Each week we webcast Lord's Day Sabbath School at 10a, morning public worship at 11a, and p.m. singing and sermon at 2:30p (sermon at 3:30); and the Weds. Prayer Meeting at 6:30p

Tuesday, May 18, 2021

2021.05.18 Hopewell @Home ▫ Matthew 5:1–12

Read Matthew 5:1–12

Questions from the Scripture text: What did Jesus see (Matthew 5:1)? Where did He go? What did He do there? Who came to Him? What did He open (Matthew 5:2)? To speak what kind of speech? Who are blessed in Matthew 5:3? In what are they poor? What is theirs? Who are blessed in Matthew 5:4? What will be done to them? Who are blessed in Matthew 5:5? How? Who are blessed in Matthew 5:6? For what do they hunger? What else do they do for righteousness? What will be done for them? Who are blessed in Matthew 5:7? What will be done for them? Who will be blessed in Matthew 5:8? Why—what (Whom!) will they see? Who are blessed in Matthew 5:9? What will they be called, of Whom? What is happening to the ones in Matthew 5:10? For what are they being persecuted? Why are they blessed—what do they have? Who are blessed—pay attention to the pronouns—in Matthew 5:11? What three things will be done to them? What has to be true about the veracity of the denouncing, for this blessing to apply? For Whose sake must this be done to them? With what two commands does Matthew 5:12 begin? What do they have, in what measure, and where? Who else has received both this hardship and this blessing?

Next week’s Call to Worship, Prayer for Help, Song of Adoration, and Prayer of Confession all come from Matthew 5:1–12, so that we will see that we are singing God’s thoughts after Him with The Beatitudes

It’s important to note that Jesus is moving away from the multitudes and isolating Himself with His disciples (Matthew 5:1). Multitudes generally prefer wealth, levity, pride, feasting, self-seeking, licentiousness, resentment, and ease (basically the opposite of each of Matthew 5:3a, Matthew 5:4a, Matthew 5:5a, Matthew 5:6a, Matthew 5:7a, Matthew 5:8a, Matthew 5:9a, Matthew 5:10a, Matthew 5:11). But believers have something better: Christ Himself and all that comes in Him. So Jesus pulls His disciples aside from the multitudes. He sets before them their blessedness in direct opposition to that of the world.

But notice how all of these are things that are ours in Christ. Every believer is someone who has realized that, without Christ, we have nothing but poverty (Matthew 5:3a). But with Christ, we have the entire kingdom in Him (verse 3b).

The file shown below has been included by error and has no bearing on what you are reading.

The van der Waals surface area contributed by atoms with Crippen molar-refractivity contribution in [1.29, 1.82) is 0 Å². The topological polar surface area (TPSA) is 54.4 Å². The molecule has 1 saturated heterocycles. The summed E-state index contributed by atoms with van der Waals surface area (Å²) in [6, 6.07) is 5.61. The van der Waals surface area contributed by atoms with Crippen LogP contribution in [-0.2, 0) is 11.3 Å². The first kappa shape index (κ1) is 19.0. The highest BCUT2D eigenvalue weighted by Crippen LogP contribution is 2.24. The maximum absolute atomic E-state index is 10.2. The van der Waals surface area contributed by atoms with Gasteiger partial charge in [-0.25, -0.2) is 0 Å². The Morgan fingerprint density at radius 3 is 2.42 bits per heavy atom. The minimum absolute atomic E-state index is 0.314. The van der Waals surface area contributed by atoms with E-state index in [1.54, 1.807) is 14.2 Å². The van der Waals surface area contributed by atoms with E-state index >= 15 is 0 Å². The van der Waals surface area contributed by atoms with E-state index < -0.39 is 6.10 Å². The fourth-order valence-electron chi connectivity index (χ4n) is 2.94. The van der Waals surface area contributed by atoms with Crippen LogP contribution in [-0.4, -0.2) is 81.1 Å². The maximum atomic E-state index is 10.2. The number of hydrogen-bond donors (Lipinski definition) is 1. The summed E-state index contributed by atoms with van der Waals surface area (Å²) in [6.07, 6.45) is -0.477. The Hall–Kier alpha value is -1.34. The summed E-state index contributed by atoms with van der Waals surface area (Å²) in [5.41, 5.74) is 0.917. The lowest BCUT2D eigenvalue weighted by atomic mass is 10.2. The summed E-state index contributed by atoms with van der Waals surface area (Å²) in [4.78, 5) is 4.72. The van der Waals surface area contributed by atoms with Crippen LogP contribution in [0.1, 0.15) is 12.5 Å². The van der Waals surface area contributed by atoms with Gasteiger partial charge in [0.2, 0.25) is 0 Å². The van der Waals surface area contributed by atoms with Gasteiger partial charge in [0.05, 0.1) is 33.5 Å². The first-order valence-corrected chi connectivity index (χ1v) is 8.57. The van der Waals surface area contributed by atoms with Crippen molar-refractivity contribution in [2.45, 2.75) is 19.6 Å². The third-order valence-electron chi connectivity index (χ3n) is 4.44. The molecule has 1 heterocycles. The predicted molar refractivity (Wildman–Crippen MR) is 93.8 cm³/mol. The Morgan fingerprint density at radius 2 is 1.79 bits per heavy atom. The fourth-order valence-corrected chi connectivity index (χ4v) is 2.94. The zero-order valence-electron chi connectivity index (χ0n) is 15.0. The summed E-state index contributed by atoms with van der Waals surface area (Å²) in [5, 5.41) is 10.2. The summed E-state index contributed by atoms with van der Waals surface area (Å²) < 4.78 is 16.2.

If we mourn over our sin and misery and all ongoing effects of the fall, as those who hate everything that is against Christ (Matthew 5:4a), then we must surely be comforted in the completion of the working out of the effects of His victory (verse 4b).

If we do not advance our own reputation or our own interests but meekly know our place as unprofitable servants at best (Matthew 5:5a), we find that resting in Christ elevates us to the status of joint-heirs with Him (verse 5b)—even if, for a time, we suffer as we wait for the inheritance (cf. Romans 8:17).

If our hunger and thirst is for righteousness, we will be constantly hungry and thirsty (Matthew 5:6a)! Christ Himself will be satisfying, and we can praise God that He is completely satisfied with us in Him. But, He is not satisfied to leave us as we are, and we are not satisfied to remain as we are. Trying to live that way is a common mistake of our antinomian age.

However, here is a marvelous guarantee: we in whom the Spirit has created this hunger shall ultimately be filled. The work that He has begun in us WILL be completed (cf. Philippians 1:6). We WILL be conformed to Christ’s image (cf. Romans 8:29–30). And even as we purify ourselves as He is pure, we are doing this precisely because we have that assured hope that we will be like Him (cf. 1 John 3:2–3). 

There is a marvelous freedom that comes from being resting upon Christ. We are free to show mercy (Matthew 5:7a), to have a single-minded pursuit of God (Matthew 5:8a), and to release bitterness by forgiving (Matthew 5:9a). In particular, the singlemindedness toward God called “purity of heart” in Matthew 5:8 will find its mark. “Seeing God” is that ultimate glory, that beatific vision, that we will enjoy in the day that our hunger and thirst for righteousness are satisfied (cf. 1 John 3:2–3 again). We will be shown mercy (Matthew 5:8b), even the mercy of being adopted as children (Matthew 5:10b), but the greatest part of our blessing as children will be to see our Father (Matthew 5:9b).

So, Jesus has set before us the world-dwarfing blessedness that belongs to those who have Him. And now, we are brought back to “the world” who are the “they” in Matthew 5:11. The disciples can see over their shoulders the multitude down the mountain. This is no small group that is reviling and persecuting and falsely speaking all kinds of evil. 

But, if this is coming to them for the sake of Jesus, these attacks have the exact opposite of the world’s intent. For the attack themselves are reminders and verifications that they have Christ! So, the Lord commands us not only to be comforted, but a double and intensified command of celebration. Rejoice! Be glad! Indeed, be exceedingly glad! The prophets before them suffered much for the hope of Christ; now the disciples (and we!) have a clear view of Christ Himself. So, let them (and we!) rejoice exceedingly over Him!

What are some specific situations in which you are treasuring Christ instead of things or circumstances that an unbeliever would treasure? Who is attacking you for His sake, and verifying to you your identification with Him? How are you doing with the command to rejoice over this?

Suggested songs: ARP46 “God Is Our Refuge and Our Strength” or TPH464 “The Beatitudes”


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